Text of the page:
Back in June, a study was generating headlines like “Feeling fat? Blame all those potatoes.” And then last week potatoes sprouted into the spotlight again with a new study claiming that the tendentious tuber reduces blood pressure in people with obesity and hypertension. So, are potatoes on our shit-list or our grocery list?
After studying the diets of 120,000 men and women in their 30s, 40s and 50s, research released by the Harvard School of Public Health and published in the New England Journal of Medicine linked potatoes with weight gain — and we’re not just talking about the greasy, fried kind that come with a Big Mac. The research faulted ALL potatoes — including boiled and baked — for adding an average of 1.28 lbs. to the waistline over a four-year period. According to the study, an extra helping of potatoes was more harmful to weight management than consuming an extra 12-oz. can of a sugary drink or getting seconds of red or processed meats.
Dariush Mozaffarian, professor of epidemiology at the Harvard School of Public Health and the study’s lead author, claimed the results most likely stemmed from potatoes’ high calorie count and told the Huffington Post that “the starches and refined carbohydrates produce bursts in blood glucose and insulin, increasing hunger and thus upping the total amount of food people eat at their next meal.”
The Fine Print:
As the Baltimore Sun reported, this type of study can’t definitively say that certain foods cause weight changes. Instead, it’s suggesting a correlation between weight gain and potatoes, which is very different than claiming causality. Katherine Tallmadge, author of “Diet Simple,” stated in USA Today that “usually when people are eating mashed potatoes, they’re eating big steaks right beside them.” Whether or not this is true, Tallmadge has made a great point: There could be additional eating habits associated with the consumption of potatoes that could be more responsible for the weight gain than the potato itself.
A new study presented at the 242nd National Meeting and Exposition of the American Chemical Society last week stated that a couple of servings of spuds a day reduces blood pressure almost as much as oatmeal — WITHOUT causing weight gain. Researchers studied 18 overweight patients with high blood pressure who ate six to eight golf-ball-size purple potatoes with skins twice a day for a month. Average diastolic blood pressure decreased by 4.3%, the systolic pressure decreased by 3.5% and not one patient gained weight.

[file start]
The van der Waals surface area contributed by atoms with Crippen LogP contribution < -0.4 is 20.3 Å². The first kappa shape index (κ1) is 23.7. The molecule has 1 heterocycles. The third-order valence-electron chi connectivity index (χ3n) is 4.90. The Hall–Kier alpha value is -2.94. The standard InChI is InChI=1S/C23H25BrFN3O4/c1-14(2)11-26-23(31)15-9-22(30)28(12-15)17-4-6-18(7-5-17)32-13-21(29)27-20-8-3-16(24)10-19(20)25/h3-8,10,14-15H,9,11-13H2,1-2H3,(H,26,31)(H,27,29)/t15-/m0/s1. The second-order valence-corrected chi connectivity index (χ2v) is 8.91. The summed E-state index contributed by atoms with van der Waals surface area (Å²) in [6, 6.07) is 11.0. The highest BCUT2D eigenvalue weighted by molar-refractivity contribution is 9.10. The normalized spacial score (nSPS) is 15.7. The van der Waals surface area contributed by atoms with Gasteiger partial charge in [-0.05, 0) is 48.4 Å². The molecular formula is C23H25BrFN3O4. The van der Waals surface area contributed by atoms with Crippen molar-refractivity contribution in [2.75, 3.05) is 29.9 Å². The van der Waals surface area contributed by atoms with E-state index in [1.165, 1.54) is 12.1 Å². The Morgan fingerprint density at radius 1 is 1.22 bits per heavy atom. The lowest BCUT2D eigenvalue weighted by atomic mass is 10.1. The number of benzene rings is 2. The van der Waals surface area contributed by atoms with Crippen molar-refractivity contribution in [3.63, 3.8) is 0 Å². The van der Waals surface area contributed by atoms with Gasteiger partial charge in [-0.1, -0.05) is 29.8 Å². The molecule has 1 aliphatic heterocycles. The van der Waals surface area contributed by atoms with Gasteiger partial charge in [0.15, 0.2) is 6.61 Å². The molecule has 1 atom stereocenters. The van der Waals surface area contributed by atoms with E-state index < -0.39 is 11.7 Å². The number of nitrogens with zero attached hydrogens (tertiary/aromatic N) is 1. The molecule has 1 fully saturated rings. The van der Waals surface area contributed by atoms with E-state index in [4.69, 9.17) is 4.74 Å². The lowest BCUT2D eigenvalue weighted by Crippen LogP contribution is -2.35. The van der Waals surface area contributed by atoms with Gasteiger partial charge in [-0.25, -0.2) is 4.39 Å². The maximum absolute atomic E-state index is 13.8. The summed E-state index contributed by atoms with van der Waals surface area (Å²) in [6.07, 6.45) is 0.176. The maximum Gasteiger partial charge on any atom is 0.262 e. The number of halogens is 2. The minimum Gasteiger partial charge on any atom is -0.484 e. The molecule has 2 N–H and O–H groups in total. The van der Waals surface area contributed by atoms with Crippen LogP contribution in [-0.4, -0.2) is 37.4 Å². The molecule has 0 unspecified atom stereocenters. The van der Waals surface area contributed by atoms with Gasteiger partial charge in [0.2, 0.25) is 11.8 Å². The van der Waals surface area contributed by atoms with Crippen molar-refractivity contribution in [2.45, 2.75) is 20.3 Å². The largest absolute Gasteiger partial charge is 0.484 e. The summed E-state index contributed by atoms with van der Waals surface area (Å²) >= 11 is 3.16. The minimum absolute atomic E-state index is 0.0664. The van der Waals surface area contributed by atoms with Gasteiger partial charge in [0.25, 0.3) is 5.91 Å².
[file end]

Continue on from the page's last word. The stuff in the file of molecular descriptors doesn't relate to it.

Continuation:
Now keep in mind these people weren’t reaching for a loaded potato or tater tots when they woke up and went to bed every day; they ate potatoes cooked in the microwave without oil. Researchers found that microwaving preserved the potatoes’ nutrients the most effectively; high cooking temperatures seemed to destroy most of the healthy vitamins. Purple potatoes were used because their pigment is especially rich in healthful phytochemicals, but researchers believed the results would be the same for red-skin and white potatoes.
Londa Sandon, representative for the American Dietetic Association, told USA Today that the study’s results made sense since potatoes are an excellent source of potassium, which is known to help control blood pressure. Taters also provide substantial amounts of vitamin C, several B vitamins and such minerals as iron, phosphorus and magnesium.
The Fine Print:
USA Today noted that research presented at scientific meetings is preliminary and has yet to be peer-reviewed.
SO … FRIEND OR FOE?
It’s important to note that the Harvard study linked an EXTRA serving of potatoes to weight gain. So there’s no need to choose between your pantry’s stock of taters and your skinny jeans. There’s only one secret you need to know to battle the bulge, but you have to swear you can’t tell anyone else because it’s absolutely confidential: Eat everything in moderation. No, you’re right; that’s not a secret. The world has been telling you that for years. That dude who coined the saying “1 potato, 2 potato, 3 potato, 4″ had it all wrong. Stick to one potato.
As for the claim that potatoes could reduce blood pressure — super! That doesn’t mean you need to find 14 different ways to eat purple potatoes so you can get two servings every day without eating the same potato dish twice. It just means a moderate consumption of potatoes, paired with a moderate consumption of everything else, could help lower your blood pressure. While this kind of research is helpful and informative, putting too much weight (pun intended) into every single nutrition studies would make a person crazy. Watching your portions and maintaining a diet that includes all the essential vitamins and nutrients works wonders for the average person’s health.